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Wednesday December 28, 2011A New Role: Once Viewed as Rutgers' Savior, Mike Rosario Returns with a New Outlook on Life

By Chris Harry

GatorZone Contributing Writer 


GAINESVILLE, Fla. -- Back home, everyone knew him as “White Mike.” 


In the troubled and harrowing Duncan Projects of Jersey City, kids get nicknames and Mike Rosario’s half-hispanic heritage made his a natural. His basketball skills, though, added something extra to the label. To Rosario’s street cred, also.


Take the time the traveling hoops minstrel Randy Gill, a.k.a. “White Chocolate and winner of Magic Johnson’s MTV reality series “Who’s Got Game,” came to the local boys and girls club. White Chocolate, who captured the $100,000 first prize for winning Magic’s competition was doing his tricks and putting on a show when he asked for a volunteer from the audience to be schooled. The crowd chanted their choice. 


White Mike! White Mike! White Mike! 


Rosario hopped down from the bleachers. White Chocolate promptly jabbed, juked, dribbled, drove and basically teased the local playground prodigy on his way to an easy basket. 


Then the kid asked for the ball. 


White Mike! White Mike! White Mike! 


Rosario faced up his defender, showed off his handle, gave a shoulder here, a crossover there, then put the ball between White Chocolate’s legs, kept the dribble on the back end and laid the ball in the basket. 


The place went nuts. 


White Mike! White Mike! White Mike!  


White Mike was 11 years old. 


“I’ve always been able to play and everybody knew I could play,” Rosario said. “And I’ve always been able to score the ball.” 


He still can play, still score and everybody still knows it. Rosario’s homegrown circumstances, however, have changed.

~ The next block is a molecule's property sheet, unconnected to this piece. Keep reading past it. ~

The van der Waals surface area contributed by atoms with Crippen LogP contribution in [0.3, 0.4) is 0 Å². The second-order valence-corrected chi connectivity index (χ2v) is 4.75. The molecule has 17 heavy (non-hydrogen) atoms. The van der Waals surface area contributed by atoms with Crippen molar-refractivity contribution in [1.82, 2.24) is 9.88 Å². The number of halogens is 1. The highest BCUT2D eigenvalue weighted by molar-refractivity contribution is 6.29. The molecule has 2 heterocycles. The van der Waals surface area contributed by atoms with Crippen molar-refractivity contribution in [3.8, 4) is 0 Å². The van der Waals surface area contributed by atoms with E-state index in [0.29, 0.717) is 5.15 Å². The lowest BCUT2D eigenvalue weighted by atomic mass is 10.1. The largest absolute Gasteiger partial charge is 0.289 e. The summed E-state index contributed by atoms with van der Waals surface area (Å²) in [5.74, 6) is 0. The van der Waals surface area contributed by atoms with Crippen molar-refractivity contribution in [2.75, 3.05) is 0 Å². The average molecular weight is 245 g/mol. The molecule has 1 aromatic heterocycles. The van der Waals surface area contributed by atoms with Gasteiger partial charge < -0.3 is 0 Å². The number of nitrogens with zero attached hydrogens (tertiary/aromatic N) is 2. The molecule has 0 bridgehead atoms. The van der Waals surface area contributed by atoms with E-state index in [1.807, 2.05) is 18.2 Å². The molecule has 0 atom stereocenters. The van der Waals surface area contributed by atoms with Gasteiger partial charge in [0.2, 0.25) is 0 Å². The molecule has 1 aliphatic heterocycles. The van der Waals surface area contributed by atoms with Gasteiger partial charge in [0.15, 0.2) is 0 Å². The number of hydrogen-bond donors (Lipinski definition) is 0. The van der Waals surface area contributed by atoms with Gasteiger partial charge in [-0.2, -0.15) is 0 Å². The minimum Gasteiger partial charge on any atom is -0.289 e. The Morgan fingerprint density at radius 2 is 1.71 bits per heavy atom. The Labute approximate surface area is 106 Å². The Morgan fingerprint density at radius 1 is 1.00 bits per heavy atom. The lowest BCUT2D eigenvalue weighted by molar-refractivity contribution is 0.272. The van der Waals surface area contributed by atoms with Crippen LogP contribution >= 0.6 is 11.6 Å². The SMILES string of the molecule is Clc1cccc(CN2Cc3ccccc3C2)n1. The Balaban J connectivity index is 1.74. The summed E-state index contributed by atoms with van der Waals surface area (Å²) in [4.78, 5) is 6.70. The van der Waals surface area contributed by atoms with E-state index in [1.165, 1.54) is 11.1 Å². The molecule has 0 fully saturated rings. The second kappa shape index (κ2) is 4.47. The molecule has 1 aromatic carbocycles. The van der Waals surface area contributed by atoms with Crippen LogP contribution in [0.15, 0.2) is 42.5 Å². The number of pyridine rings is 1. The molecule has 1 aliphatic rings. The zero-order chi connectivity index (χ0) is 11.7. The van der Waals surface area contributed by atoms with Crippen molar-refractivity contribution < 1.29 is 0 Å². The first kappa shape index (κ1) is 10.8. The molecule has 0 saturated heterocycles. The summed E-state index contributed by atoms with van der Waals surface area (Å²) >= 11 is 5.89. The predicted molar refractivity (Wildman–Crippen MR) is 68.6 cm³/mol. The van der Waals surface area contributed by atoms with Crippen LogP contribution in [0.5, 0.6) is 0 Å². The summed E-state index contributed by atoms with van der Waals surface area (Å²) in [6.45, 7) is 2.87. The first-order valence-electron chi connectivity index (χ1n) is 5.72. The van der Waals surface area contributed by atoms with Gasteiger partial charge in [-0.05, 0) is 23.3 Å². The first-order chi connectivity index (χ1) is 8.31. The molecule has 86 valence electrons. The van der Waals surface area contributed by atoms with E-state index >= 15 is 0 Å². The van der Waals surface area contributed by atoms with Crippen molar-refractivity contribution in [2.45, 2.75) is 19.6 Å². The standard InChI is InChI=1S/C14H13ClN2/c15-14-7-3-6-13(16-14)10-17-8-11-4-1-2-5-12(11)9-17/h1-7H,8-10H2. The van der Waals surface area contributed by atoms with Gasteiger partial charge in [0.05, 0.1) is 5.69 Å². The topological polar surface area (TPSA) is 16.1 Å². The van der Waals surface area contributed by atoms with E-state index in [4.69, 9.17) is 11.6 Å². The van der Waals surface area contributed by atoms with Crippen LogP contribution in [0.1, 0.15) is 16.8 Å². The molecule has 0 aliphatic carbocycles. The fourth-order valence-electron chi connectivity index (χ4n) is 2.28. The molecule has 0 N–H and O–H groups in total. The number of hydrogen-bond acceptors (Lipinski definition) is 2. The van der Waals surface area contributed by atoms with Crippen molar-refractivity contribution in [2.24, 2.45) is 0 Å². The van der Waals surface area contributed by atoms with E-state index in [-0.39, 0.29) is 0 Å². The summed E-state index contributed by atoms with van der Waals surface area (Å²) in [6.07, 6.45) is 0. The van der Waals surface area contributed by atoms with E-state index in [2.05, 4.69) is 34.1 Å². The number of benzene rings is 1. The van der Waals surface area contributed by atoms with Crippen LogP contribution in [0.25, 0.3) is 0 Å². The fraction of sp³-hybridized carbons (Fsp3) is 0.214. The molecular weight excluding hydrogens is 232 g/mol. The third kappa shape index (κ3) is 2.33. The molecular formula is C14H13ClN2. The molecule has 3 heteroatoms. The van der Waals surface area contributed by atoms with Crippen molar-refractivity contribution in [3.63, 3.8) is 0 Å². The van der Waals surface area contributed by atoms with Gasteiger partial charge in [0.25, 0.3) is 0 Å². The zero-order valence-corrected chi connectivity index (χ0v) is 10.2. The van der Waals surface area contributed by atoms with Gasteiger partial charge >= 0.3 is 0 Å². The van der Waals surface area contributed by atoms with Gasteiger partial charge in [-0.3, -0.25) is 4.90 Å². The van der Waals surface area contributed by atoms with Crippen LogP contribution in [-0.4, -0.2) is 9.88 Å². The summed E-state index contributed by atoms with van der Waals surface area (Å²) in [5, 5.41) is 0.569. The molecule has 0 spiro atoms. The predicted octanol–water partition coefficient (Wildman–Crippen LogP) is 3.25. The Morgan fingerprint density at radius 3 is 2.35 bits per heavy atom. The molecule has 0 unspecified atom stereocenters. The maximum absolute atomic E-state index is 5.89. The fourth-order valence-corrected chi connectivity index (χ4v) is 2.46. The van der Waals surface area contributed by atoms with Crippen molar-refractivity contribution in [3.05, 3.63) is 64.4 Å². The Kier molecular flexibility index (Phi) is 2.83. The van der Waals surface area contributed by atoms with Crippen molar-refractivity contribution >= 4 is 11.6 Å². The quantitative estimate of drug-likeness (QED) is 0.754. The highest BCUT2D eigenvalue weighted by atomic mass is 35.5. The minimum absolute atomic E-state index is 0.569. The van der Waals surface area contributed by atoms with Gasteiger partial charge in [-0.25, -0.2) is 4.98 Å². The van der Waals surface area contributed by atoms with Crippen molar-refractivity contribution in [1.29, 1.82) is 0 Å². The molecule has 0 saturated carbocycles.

Once a Jersey whiz kid and local legend who became the first McDonald’s All-American to sign with nearby Rutgers University, Rosario is in the midst of a makeover that many back home may not understand. He was the face of the Scarlet Knights program, garnering All-Big East freshman honors, averaging 16.4 points and scoring 1,000 points in two seasons. 


Rosario was the man. 


But Thursday night, when 10th-ranked Florida (10-2) visits Rutgers (7-5), Rosario will be the eighth or ninth man for the Gators -- if he plays at all. 


“I have a new role now,” he said. 


Rosario returns to the Rutgers roost he once ruled as one of a handful of gifted offensive players on one of the best teams (in one of the best backcourts) in the country. And he comes back having missed the previous two games with a back strain and with relatively modest statistics compared to those he compiled during two years in Piscataway. 


The 6-foot-3 junior is averaging 9.4 points and 17 minutes per game while shooting 46.6 percent from the floor. After tweaking his back at practice Dec. 18 and missing wins against Mississippi Valley State and Florida State, Rosario was cleared by the team’s medical staff for contact Monday and has had just one full-contact practice in more than two weeks.